When my new friend asked me what I was working on over dessert the first night in town, I found myself saying what I have told many people who have asked this question. I heard myself say, "We really don’t need to talk about this if you don’t want to," as if I needed to apologize to her for discussing my work…about which she asked me. At a dinner with another colleague and one of my co-researchers the next evening, I was asked what I was looking forward to in the coming year. The immediate thing that bumped into my head was my book coming out…and I then immediately thought, "But should I share that? Isn't that self-serving? Isn't that just my ego?"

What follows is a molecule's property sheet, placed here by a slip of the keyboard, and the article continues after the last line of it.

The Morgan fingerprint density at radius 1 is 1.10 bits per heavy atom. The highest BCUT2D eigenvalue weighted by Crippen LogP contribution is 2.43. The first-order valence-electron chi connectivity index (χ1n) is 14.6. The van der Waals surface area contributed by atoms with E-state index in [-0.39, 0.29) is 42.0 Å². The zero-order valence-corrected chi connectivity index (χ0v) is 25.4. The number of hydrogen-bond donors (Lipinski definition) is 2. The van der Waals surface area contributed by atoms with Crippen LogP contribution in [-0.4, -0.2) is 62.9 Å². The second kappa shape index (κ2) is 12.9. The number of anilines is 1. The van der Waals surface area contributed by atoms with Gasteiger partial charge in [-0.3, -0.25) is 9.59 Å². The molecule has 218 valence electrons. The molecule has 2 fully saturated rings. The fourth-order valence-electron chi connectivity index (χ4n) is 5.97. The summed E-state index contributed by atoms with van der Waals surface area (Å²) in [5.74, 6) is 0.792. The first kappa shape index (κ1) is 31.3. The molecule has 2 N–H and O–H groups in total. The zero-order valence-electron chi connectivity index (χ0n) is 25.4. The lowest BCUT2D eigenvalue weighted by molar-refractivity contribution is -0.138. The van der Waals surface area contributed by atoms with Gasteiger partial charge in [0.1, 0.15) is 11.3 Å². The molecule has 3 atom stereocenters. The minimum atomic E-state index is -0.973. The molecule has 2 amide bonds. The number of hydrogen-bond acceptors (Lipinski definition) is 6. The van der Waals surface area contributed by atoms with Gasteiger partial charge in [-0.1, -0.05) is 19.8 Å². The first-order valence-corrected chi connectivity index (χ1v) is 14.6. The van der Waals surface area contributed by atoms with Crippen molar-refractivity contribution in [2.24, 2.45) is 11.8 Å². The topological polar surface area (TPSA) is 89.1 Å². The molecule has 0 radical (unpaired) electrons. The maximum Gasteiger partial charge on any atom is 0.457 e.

On my drive home, I called a friend of mine who I trust to talk through these things. I knew they were at work, but I took a chance, and was fortunate they picked up the phone. I told them what I had been discussing and thinking about, and we began to wonder out loud together how gender socialization, ethnic identity and heritage, and racialization were implicated in this conversation. We began to talk about how our experiences of being femme may influence the way we attempt to and/or think about making ourselves as small as possible, about minimizing conversations about our work and/or successes in way that our previous socialization as young boys defied. As we talked, I wondered how my socialization as a boy, a dance-like-no-one-is-watching carefree ethic, collided with my articulation of a femme gender practice, which has me always already aware that people are always watching and judging the moves I make. I am also writing this now remembering that when people aren't judging me, it is likely because they see me as an effeminate man (what I call compulsory heterogenderism), or "not as trans*, but as just a boy with dangly earrings" (something I have been told before). This, then, has the effect of my feeling I need to amplify my femme-ness, whatever that means, and leads to a further Taylor Swift awkwarding of my dancing with myself and my ego. I feel like I need to make myself smaller to the point where I erased myself/am erased completely from the public sphere (see Confession #1 above).